In the context of CBPR, key strategies are to build collaborative community-academic partnerships, develop a community's research skills, and promote data sharing and local dissemination of findings. This study signifies engagement of the community in an influential phase of research. Most of the community members hired and trained through this project have maintained leadership roles as peer-support coaches and assistance coaches in H.U.B. City Steps walking intervention [28, 29]. Furthermore, to highlight and promote the characteristics, location, and amenities of each trail, results of the PEAT assessment were used to help develop a community resource guide for distribution via hard copy brochure and the H.U.B. City Steps website. Through on-going dissemination efforts, findings are being promoted through a written policy brief, and presentation to local government and civic groups. Within the CBPR framework, these lay methods of data dissemination are equally as important as hypothesis-testing and data-driven scientific dissemination. Creating a sense of community power and promoting community ownership of the individual, social, and environmental health problems and solutions will be key to improving the modifiable CVD risk factors and the long-term health of residents of Hattiesburg, Mississippi. Importantly, a recent paper that highlights opportunities to address disparities pertaining to recreation environments recommends the CBPR process to engage communities of color in research .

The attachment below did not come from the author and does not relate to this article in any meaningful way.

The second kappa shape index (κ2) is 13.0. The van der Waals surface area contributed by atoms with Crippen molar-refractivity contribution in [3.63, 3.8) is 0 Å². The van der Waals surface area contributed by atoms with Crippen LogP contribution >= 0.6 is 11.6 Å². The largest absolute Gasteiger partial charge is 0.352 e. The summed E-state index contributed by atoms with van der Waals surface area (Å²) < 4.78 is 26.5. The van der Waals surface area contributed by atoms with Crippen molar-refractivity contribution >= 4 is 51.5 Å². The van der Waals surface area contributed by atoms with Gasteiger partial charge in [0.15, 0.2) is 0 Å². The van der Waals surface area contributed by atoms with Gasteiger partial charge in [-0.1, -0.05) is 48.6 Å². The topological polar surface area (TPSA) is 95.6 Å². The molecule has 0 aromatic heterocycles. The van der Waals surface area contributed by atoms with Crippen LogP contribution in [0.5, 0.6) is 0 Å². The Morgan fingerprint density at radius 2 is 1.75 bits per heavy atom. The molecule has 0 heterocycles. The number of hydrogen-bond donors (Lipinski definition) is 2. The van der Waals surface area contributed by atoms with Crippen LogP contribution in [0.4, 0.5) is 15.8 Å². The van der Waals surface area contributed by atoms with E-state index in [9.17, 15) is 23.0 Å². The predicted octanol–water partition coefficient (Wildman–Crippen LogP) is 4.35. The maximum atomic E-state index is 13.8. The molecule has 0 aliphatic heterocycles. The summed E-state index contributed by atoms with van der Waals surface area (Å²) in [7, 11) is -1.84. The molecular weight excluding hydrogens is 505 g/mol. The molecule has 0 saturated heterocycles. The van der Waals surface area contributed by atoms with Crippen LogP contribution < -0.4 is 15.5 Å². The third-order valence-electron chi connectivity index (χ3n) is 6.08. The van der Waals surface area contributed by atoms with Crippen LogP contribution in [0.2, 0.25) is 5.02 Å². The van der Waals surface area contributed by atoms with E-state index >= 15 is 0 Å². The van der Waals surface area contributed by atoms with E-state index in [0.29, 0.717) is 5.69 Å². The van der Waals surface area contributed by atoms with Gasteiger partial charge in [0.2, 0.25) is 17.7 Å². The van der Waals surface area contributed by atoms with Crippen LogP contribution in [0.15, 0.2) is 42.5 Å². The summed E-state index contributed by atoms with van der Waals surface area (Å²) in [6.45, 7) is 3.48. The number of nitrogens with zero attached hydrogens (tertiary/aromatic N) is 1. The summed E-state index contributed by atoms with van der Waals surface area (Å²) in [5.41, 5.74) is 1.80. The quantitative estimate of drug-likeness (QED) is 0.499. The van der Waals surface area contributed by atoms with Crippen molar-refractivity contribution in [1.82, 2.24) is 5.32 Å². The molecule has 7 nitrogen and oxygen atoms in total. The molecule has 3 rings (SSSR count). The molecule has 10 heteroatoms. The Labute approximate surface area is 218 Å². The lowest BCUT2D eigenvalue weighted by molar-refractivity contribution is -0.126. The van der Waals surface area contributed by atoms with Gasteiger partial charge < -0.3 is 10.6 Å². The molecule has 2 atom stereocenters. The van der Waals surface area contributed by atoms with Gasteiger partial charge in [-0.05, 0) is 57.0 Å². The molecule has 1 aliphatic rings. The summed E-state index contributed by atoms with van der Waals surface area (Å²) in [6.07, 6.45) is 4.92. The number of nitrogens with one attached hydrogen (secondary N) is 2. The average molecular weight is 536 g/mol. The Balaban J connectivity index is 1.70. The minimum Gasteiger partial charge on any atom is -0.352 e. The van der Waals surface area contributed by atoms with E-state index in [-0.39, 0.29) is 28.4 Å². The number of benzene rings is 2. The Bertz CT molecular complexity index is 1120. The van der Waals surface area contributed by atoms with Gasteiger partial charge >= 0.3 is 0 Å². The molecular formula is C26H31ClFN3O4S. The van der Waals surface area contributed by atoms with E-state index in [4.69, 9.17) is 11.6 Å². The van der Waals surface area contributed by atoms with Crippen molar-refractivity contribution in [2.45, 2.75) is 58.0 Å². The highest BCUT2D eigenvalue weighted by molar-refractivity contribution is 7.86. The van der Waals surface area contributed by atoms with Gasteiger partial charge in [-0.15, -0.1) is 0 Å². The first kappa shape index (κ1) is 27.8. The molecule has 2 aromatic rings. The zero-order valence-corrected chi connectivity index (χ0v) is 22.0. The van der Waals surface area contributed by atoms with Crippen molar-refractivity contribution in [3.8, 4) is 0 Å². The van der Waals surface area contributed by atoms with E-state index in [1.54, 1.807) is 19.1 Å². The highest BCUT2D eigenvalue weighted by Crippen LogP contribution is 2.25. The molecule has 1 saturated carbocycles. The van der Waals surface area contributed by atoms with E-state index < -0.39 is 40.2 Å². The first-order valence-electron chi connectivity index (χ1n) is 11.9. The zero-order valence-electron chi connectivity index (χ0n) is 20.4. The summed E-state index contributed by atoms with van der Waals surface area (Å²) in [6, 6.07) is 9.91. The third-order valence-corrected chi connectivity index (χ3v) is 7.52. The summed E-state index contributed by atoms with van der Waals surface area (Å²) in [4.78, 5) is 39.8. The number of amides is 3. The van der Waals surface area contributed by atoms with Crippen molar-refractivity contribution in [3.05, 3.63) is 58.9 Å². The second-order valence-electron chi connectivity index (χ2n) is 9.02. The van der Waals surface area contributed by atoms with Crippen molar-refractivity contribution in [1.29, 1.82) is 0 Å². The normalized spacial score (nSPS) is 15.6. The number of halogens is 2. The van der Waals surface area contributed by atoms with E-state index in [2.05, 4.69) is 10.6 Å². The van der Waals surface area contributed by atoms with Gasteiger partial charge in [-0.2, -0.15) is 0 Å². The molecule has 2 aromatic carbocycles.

A few limitations should be considered when interpreting the findings of this study. First, a random sample promotes the greatest generalizability of study findings, yet was beyond the scope of this project. While use of the proportional sampling plan to match the targeted enrollment matrix for the larger CBPR walking intervention assures that our findings are sufficiently applicable to study population and intended use of data, the participants surveyed were much more active (i.e. 57% meeting physical activity recommendations) than what is typically reported by surveillance data (i.e. 37.5% of Mississippians meeting physical activity recommendations according to 2009 Behavioral Risk Factor Surveillance System data) . It is not entirely clear if participants who met physical activity recommendations are overrepresented in our sample, as it was not our intent to recruit physically active participants or trail users, or if this discrepancy is a function of differences in methodology for reporting physical activity behaviors. While the validated IPAQ is one of the most frequently used estimates of self-reported physical activity , there are concerns for overestimation of physical activity with this instrument [42, 61, 62]. Regardless, the representativeness of our study population should be considered when interpreting the findings. Finally, scoring individual items into component scales and statistical modeling for items in the PEAT audit was challenging. While the PEAT proved to be a user friendly audit instrument and an appropriate tool for the broader objectives of this CBPR study[44, 45], no known published papers have reported or modeled summary scales. Nonetheless, our methodological approach of creating standardized mean scores across four content areas is congruent with other standard approaches of modeling community audits, such as the Physical Activity Resource Assessment (PARA) instrument .